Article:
Nine Harvey Norman franchisees are being taken to court by the ACCC for misrepresenting consumer rights.
The action is a recommencement of an earlier action taken by the ACCC in November last year. At that time, the ACCC issued proceedings against 11 franchisees (one has since deregistered as a company). However the federal court indicated each item was unrelated, and should be heard separately.
The ACCC has now instituted separate actions against the franchisees. The alleged misrepresentation of consumer rights against each franchisee differs. Examples of the alleged misrepresentation include the franchisee telling consumers they had to pay a fee for the return of faulty products; that the franchisee had no obligation to provide remedies for goods still covered by the manufacturer’s warranty; and that the franchisee had no obligation to provide remedies for faulty goods unless notified within a designated period of time.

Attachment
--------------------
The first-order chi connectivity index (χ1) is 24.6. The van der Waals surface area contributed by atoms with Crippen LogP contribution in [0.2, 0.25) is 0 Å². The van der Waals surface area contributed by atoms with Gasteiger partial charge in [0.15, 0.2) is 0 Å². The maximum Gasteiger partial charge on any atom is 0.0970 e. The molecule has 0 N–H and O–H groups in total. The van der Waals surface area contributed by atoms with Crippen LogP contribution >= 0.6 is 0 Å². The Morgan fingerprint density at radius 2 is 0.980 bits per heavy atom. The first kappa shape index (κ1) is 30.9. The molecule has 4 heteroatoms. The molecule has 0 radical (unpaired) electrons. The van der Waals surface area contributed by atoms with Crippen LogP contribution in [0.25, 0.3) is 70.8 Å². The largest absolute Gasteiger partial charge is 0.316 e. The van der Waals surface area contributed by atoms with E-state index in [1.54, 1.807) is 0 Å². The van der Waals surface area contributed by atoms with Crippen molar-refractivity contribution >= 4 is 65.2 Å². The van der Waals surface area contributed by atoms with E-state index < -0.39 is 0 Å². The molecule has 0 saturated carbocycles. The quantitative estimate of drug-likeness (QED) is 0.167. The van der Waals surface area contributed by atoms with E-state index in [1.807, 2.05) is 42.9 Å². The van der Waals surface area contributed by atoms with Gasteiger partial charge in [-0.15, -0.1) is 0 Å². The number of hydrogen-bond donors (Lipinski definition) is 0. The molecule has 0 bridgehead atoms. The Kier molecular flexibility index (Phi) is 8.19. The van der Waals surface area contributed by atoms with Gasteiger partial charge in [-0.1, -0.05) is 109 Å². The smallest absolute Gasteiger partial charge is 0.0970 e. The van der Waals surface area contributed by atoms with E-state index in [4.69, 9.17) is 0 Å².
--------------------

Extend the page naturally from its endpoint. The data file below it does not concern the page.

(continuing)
“It is important for these matters to be considered by the court. The ACCC will continue to take enforcement action where it believes that retailers or manufacturers have misled consumers about their rights under the consumer guarantee provisions of the Australian Consumer Law,” ACCC Chairman Rod Sims said, in a statement.
“Consumers have rights to certain remedies from retailers and manufacturers when goods fail to comply with the consumer guarantee provisions, including that goods are of acceptable quality and fit for the purpose for which they were sold.”